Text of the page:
International Yield Spillovers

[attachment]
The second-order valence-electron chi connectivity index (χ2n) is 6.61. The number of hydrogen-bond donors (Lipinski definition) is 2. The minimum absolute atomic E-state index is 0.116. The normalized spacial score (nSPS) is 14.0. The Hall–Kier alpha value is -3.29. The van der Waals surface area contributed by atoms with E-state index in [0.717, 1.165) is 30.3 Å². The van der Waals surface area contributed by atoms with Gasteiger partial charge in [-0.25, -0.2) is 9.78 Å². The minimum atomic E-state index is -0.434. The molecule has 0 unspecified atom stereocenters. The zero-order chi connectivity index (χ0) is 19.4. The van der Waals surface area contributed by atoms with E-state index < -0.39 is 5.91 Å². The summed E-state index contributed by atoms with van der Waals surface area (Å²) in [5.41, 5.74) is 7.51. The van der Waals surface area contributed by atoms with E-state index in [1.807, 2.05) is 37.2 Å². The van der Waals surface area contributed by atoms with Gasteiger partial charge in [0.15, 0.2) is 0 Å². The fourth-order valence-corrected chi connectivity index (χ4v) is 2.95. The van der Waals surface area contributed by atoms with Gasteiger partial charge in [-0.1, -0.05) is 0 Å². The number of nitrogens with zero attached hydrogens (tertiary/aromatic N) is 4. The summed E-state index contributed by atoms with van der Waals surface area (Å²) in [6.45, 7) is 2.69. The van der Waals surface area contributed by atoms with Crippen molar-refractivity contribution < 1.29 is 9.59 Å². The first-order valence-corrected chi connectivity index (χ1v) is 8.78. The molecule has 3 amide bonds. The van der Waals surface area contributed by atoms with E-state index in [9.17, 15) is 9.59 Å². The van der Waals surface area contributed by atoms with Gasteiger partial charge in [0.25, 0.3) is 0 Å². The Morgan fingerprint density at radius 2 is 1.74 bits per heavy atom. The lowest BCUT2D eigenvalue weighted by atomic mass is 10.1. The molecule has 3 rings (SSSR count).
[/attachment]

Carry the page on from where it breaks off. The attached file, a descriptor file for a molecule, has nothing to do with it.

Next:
This paper investigates spillovers from foreign economies to the U.S. through changes in longterm Treasury yields. We document a decline in the contribution of U.S. domestic news to the variance of long-term Treasury yields and an increased importance of overnight yield changes―a rough proxy for the contribution of foreign shocks to U.S. yields―over the past decades. Using a model that identifies U.S., Euro area, and U.K. shocks that move global yields, we estimate that foreign (non-U.S.) shocks account for at least 20 percent of the daily variation in long-term U.S. yields in recent years. We argue that spillovers occur in large part through bond term premia by showing that a low level of foreign yields relative to U.S. yields predicts a decline in distant forward U.S. yields and higher returns on a strategy that is long on a long-term Treasury security and short on a long-term foreign bond.